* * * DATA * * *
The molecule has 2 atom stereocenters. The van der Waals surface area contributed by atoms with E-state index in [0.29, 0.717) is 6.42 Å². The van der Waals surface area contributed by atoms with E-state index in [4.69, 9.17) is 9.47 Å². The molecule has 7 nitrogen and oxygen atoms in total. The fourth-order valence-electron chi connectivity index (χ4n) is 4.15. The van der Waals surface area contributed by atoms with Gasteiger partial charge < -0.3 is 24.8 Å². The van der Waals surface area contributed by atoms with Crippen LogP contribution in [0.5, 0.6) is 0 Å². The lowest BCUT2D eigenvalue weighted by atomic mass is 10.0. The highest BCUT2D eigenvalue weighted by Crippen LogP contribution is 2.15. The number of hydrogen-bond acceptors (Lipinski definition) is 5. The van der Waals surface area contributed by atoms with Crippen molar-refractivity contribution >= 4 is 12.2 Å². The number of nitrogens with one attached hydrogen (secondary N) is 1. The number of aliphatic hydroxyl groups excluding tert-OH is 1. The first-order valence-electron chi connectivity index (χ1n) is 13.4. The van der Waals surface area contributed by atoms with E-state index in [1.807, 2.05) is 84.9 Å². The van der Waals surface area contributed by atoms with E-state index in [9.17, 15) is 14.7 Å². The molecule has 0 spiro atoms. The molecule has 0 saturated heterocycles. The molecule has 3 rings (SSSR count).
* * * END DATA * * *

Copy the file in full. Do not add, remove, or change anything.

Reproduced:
The molecule has 2 atom stereocenters. The van der Waals surface area contributed by atoms with E-state index in [0.29, 0.717) is 6.42 Å². The van der Waals surface area contributed by atoms with E-state index in [4.69, 9.17) is 9.47 Å². The molecule has 7 nitrogen and oxygen atoms in total. The fourth-order valence-electron chi connectivity index (χ4n) is 4.15. The van der Waals surface area contributed by atoms with Gasteiger partial charge < -0.3 is 24.8 Å². The van der Waals surface area contributed by atoms with Crippen LogP contribution in [0.5, 0.6) is 0 Å². The lowest BCUT2D eigenvalue weighted by atomic mass is 10.0. The highest BCUT2D eigenvalue weighted by Crippen LogP contribution is 2.15. The number of hydrogen-bond acceptors (Lipinski definition) is 5. The van der Waals surface area contributed by atoms with Crippen molar-refractivity contribution >= 4 is 12.2 Å². The number of nitrogens with one attached hydrogen (secondary N) is 1. The number of aliphatic hydroxyl groups excluding tert-OH is 1. The first-order valence-electron chi connectivity index (χ1n) is 13.4. The van der Waals surface area contributed by atoms with E-state index in [1.807, 2.05) is 84.9 Å². The van der Waals surface area contributed by atoms with E-state index in [9.17, 15) is 14.7 Å². The molecule has 0 spiro atoms. The molecule has 0 saturated heterocycles. The molecule has 3 rings (SSSR count).